There are some places in the world that are synonymous with beautiful wilderness and adventure. The Canadian Rockies, the Appalachian Mountains, the high Andes and the vast boreal forests of Russia are all places that to my mind sum up what wilderness really means, though they each emphasise different aspects of its qualities.
To these lands can be added the wildernesses of Scandinavia, in many places thanks to cultural and governmental protection virtually pristine, and in all places breathtakingly beautiful. For many years I’ve harboured the desire to visit these lands, and finally this September, I’ll be going. One of my closest and best of friends has found himself a job working for the University of Oslo in Tromsø, and so the stage is set for some Nordic adventures.
One of the many reasons I’ve always wanted to visit Scandinavia is the great cultural difference in the way that wilderness and the outdoors in general is perceived by Scandinavian people. It’s quite telling that in many Scandinavian languages nature is referred to with the definite article, becoming ‘the Nature’; the implication and cultural and linguistic association here being that nature is not something other, something from which we separate ourselves in our quest for ‘civilization;’ in the Scandinavian mindset we exist within and as part of nature, and to separate society from nature as ideas seems an unnatural, even abhorrent, concept. As such in Scandinavia the overwhelming majority of people spend time in the wilderness on a regular basis; time spent camping, hiking, fishing and, (of course!) skiing is the norm, not the exception. Tell someone from Scandinavia that you’ve just spent a month backpacking and skiing in the mountains with only the clothes on your back and a steely glint in your eye and you’re unlikely to raise an eyebrow as you probably would in the UK; it’s the norm, not the exception.
Scandinavia, and Norway in particular of course has considerable cultural and historic connections with Britain; for a large part of the Dark Ages much of Britain was effectively ruled by monarchs of Scandinavian origin, and they have left behind them a profound social and cultural legacy within our society, including our place names, language, cultural practices and, of course, our DNA. After all, in 1066, just a few days before the Battle of Hastings, England’s last Anglo-Saxon ruler Harold Godwinson defeated the Norwegian king Harald Hardrada at the Battle of Stamford Bridge, an event after which large scale incursions of Britain on behalf of the Norwegian crown effectively ended.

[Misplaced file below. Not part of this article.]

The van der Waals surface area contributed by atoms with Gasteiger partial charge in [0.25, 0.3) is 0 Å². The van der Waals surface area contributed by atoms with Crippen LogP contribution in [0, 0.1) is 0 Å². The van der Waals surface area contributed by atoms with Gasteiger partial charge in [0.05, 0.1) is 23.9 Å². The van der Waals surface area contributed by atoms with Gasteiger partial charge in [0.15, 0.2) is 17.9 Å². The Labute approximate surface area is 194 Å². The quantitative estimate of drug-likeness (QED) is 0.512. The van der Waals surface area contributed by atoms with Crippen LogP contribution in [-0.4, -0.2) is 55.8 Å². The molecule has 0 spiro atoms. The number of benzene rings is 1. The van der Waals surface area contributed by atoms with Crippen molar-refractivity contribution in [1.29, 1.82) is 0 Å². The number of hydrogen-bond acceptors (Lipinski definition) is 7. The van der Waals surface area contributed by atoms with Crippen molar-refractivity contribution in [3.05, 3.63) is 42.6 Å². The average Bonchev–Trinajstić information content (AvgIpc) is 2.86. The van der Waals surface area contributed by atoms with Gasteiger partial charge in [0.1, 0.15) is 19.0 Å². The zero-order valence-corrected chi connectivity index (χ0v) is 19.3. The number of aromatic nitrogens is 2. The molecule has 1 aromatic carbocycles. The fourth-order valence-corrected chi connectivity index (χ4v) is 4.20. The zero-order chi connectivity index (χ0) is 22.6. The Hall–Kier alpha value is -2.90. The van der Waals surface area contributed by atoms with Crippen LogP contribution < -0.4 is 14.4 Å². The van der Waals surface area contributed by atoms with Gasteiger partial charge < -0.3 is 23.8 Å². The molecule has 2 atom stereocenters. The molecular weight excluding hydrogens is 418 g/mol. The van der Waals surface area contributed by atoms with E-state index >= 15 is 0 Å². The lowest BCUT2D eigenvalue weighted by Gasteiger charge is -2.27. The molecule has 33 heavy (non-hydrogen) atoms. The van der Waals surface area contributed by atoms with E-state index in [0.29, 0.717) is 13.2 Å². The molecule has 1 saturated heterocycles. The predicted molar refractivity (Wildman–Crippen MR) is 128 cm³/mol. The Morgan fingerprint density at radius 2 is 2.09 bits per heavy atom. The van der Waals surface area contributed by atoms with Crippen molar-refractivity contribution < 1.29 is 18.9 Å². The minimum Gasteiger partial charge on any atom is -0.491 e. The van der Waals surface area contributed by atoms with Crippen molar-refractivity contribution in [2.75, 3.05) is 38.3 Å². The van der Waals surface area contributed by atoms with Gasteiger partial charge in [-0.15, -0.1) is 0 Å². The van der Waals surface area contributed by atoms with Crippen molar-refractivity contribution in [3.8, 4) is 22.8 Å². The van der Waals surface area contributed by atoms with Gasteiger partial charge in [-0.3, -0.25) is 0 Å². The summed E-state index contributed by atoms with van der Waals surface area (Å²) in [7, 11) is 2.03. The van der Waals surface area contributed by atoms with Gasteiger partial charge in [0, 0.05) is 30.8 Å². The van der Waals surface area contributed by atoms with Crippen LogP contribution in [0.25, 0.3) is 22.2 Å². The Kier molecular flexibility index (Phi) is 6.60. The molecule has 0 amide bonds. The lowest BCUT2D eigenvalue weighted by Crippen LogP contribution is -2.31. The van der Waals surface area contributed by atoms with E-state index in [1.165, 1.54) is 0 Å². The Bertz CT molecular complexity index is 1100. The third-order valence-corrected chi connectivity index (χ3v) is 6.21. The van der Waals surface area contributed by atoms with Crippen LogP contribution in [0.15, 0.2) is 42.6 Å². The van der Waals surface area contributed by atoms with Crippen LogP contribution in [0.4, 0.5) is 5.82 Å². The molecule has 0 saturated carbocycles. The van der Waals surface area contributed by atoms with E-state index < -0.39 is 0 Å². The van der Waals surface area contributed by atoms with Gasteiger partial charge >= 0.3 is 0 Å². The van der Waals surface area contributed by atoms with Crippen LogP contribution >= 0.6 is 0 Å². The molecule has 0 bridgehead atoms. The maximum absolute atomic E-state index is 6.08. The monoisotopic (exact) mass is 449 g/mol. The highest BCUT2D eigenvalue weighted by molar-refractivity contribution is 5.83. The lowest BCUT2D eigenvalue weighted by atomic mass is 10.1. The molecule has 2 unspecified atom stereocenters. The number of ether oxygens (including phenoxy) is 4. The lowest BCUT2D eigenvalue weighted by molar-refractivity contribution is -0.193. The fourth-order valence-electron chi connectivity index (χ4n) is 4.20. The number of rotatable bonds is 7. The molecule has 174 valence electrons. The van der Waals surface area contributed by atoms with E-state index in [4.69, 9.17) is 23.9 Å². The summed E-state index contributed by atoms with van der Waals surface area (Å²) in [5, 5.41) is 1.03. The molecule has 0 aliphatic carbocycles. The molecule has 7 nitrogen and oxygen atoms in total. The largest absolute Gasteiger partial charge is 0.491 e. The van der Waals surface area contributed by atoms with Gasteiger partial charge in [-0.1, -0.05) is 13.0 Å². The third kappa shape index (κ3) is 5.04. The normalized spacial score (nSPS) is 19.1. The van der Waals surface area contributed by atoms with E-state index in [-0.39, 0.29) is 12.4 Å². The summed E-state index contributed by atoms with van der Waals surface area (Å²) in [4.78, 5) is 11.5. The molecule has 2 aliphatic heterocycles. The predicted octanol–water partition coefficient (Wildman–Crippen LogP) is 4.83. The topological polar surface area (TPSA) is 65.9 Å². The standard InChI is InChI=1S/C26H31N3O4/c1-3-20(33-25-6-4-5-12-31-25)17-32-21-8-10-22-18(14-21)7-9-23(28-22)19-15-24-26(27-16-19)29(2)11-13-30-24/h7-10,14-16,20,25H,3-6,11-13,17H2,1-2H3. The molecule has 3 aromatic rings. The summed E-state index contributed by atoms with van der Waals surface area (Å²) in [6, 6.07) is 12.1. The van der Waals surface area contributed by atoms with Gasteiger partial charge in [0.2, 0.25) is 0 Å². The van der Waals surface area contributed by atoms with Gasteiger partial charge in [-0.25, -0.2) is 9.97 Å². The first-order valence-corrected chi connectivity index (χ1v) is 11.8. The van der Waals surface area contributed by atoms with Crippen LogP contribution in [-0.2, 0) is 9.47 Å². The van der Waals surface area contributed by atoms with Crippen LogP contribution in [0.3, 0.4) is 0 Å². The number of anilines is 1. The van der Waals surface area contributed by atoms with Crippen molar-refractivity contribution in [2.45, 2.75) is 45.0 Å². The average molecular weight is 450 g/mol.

The Anglo-Saxon royal house certainly had plenty of social and cultural connections to their Nordic counterparts (Harold Godwinson’s own brother Tostig had fled to Hardrada’s court upon his exile from England, and encouraged him to claim the throne) and it is arguable that had Godwinson’s flank held at Hastings days later and the Norman invasion been repelled, Britain might have evolved into a more Scandinavian-European than Franco-European polity. In a sense, even the Norman invasion was a Scandinavian triumph of arms, since the Normans themselves were descendants of the same Viking raiders who had plagued the coasts of Britain for centuries beforehand.
With such a depth of historical and cultural association with my own homeland and such an enlightened outlook both on the environment and society in general, Scandinavia is a part of the world that is high on my hit list of places to explore and experience. Norway is a nation built for exploration and for wilderness adventures. In Britain we have our very own and greatly-cherished ‘Right to Roam’ legislation, finally won in 2005 after tireless campaigning from the late nineteenth century onwards, and countless social protests movements prior to this. The right to roam in Britain has a special place in my heart, as one of my own relatives, now sadly no longer with us, took part in the great mass trespass on Kinder Scout in 1932. In Norway, the right to roam, ‘allemannsretten’ (literally ‘every man’s right’) has existed since ancient times; it doesn’t seem as though the social upheaval caused in the UK by the hugely unpopular enclosure acts (whereby land once held in common was gradually enclosed for private use) has been part of the Norwegian historical experience.
Within reasonable limits, anyone, provided that they behave themselves while doing so (i.e. don’t litter or despoil the land) may roam anywhere that isn’t cultivated land, anywhere in Norway, whenever they like. Cultivated land can also be crossed outside of the period from April to October. Hiking, camping, fishing, skiing, exploring, are a way of life here, and for obvious reasons I can hardly wait to step foot off the plane and get on with the adventure. One absolute mission objective for the trip is to try my hand at skiing, something I’ve always wanted to do, though I’m absolutely certain that I’ll end up hooked and soon have to add it to my list of hobbies. But, after all, that’s what life’s about. As soon as I have more concrete plans, I will update the blog, but suffice it to say, adventure beckons once again!